Having known all too well the consequences of ignoring convention, James demonstrates what Gostrey and Bilham lose by deserting traditional expectations. Strether sees Bilham’s life as a “shipwreck,” from which nothing has been retained save “his beautiful intelligence and his confirmed habit of Paris.” Similarly, Strether sees how Maria Gostrey’s abstensions from both regular work and marriage have affected where she must live, observing, “Her compact and crowded little chambers, almost dusky, as they at first struck him, with accumulations, represented a supreme general adjustment to opportunities and conditions.” No character in the novel, however, doubts that Bilham and Gostrey have made the correct decisions. Despite the shipwreck, Bilham lives, as Strether notices, completely exempt from “alarm, anxiety or remorse” and possesses an “amazing serenity.” And Gostrey would accept nothing less than her abysmal state.
But how did they achieve this poise? Strether does not have it. Frightened as he realizes that he will fail in bringing Chad home and thus lose the security of marrying Mrs. Newsome, Strether despairs that his buoyant friends do not share his sober outlook. During a conversation with Bilham’s female counterpart, Miss Barrace, he despairs at the light-heartedness of his Paris companions:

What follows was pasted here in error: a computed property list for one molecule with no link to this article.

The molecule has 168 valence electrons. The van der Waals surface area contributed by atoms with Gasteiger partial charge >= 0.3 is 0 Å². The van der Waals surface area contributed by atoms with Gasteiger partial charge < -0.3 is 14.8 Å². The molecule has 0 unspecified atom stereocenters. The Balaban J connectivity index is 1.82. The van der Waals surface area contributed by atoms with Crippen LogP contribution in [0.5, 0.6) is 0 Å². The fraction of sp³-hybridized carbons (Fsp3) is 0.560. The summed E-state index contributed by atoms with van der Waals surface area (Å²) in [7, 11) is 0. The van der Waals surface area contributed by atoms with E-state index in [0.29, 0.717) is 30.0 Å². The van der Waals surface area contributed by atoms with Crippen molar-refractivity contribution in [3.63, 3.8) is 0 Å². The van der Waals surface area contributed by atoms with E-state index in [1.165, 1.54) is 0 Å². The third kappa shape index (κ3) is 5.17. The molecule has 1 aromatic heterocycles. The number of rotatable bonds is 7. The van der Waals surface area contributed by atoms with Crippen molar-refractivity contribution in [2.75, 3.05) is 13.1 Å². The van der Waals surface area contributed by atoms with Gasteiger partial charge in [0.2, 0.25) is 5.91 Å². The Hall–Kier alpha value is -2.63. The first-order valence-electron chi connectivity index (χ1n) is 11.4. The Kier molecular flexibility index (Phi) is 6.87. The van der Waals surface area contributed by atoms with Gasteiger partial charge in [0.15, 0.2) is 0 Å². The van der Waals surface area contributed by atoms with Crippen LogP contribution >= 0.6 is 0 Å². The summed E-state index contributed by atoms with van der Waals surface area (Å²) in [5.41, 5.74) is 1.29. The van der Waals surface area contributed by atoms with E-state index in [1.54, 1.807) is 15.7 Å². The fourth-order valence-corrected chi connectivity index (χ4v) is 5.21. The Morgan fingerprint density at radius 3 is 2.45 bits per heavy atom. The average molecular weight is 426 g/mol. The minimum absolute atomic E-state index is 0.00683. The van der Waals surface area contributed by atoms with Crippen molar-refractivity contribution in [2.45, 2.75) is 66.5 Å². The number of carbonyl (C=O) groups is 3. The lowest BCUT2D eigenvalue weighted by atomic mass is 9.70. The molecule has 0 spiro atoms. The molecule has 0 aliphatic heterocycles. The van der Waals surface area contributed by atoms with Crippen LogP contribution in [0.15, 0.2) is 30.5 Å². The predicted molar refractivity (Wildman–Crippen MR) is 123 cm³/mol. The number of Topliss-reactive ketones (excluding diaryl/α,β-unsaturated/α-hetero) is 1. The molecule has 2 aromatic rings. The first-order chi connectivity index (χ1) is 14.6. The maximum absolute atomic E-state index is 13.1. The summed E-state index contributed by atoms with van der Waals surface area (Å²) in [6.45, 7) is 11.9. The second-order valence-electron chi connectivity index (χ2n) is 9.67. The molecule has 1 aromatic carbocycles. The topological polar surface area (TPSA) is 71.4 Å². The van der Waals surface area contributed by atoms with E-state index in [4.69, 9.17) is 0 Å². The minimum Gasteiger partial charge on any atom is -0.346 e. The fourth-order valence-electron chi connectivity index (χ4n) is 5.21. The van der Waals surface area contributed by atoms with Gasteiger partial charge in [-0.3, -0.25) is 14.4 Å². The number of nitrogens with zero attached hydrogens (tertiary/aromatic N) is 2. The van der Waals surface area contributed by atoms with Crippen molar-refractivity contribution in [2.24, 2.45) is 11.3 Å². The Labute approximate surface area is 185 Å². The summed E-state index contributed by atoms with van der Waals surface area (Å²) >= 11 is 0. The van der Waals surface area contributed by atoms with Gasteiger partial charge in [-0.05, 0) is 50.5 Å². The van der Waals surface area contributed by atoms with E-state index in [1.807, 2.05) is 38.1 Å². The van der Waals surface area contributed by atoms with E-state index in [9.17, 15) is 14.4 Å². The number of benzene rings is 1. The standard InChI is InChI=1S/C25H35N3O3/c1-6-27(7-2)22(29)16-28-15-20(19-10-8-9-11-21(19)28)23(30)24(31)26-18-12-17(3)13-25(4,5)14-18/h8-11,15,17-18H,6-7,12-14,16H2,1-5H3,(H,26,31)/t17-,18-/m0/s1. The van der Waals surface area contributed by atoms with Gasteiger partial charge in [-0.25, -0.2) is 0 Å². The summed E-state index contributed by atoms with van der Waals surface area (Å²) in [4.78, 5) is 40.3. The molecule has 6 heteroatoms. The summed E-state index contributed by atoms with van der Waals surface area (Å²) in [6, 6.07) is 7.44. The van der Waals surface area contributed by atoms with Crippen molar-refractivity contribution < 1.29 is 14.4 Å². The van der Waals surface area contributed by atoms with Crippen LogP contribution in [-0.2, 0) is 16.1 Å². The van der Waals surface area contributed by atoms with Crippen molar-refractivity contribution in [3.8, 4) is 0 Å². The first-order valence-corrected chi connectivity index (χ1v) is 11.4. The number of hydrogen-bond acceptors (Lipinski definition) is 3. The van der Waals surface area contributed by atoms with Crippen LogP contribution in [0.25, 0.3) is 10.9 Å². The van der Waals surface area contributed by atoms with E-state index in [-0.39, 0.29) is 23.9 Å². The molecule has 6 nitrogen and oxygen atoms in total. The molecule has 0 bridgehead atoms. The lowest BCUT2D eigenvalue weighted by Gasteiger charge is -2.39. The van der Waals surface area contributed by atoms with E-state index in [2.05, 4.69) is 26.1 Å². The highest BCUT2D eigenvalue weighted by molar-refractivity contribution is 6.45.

Was it after all a joke that he should be serious about anything? He envied Miss Barrace at any rate her power of not being. She seemed, with little cries and protests and quick recognitions, movements like the darts of some fine high-feathered free-pecking bird, to stand before life as before some full shop-window. You could fairly hear, as she selected and pointed, the tap of her tortoise-shell against the glass.

The sublime Miss Barrace stands utterly detached from even her own life, to the extent that Strether imagines a glass window separating her consciousness from her actual existence in the world. Delaying for a moment the question of how the Paris group achieves serenity in the face of privation, it is important to note that Strether connects Miss Barrace’s disengaged attitude with “quick recognitions” and, more specifically, the act of seeing. He tells Bilham and Miss Barrace a few pages later, in the same vein, “‘You’ve all of you here so much visual sense that you’ve somehow all “run” to it. There are moments when it strikes one that you haven’t any other.’” Bilham clarifies Strether’s thought, remarking that the Paris set lacks a “moral” awareness, which, of course, Mrs. Newsome and her daughter Sarah possess in spades.

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Customer Reviews

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Sort by: Showing 1 – 17 of 15 Customer Reviews
  • Posted October 1, 2009

    outstanding edition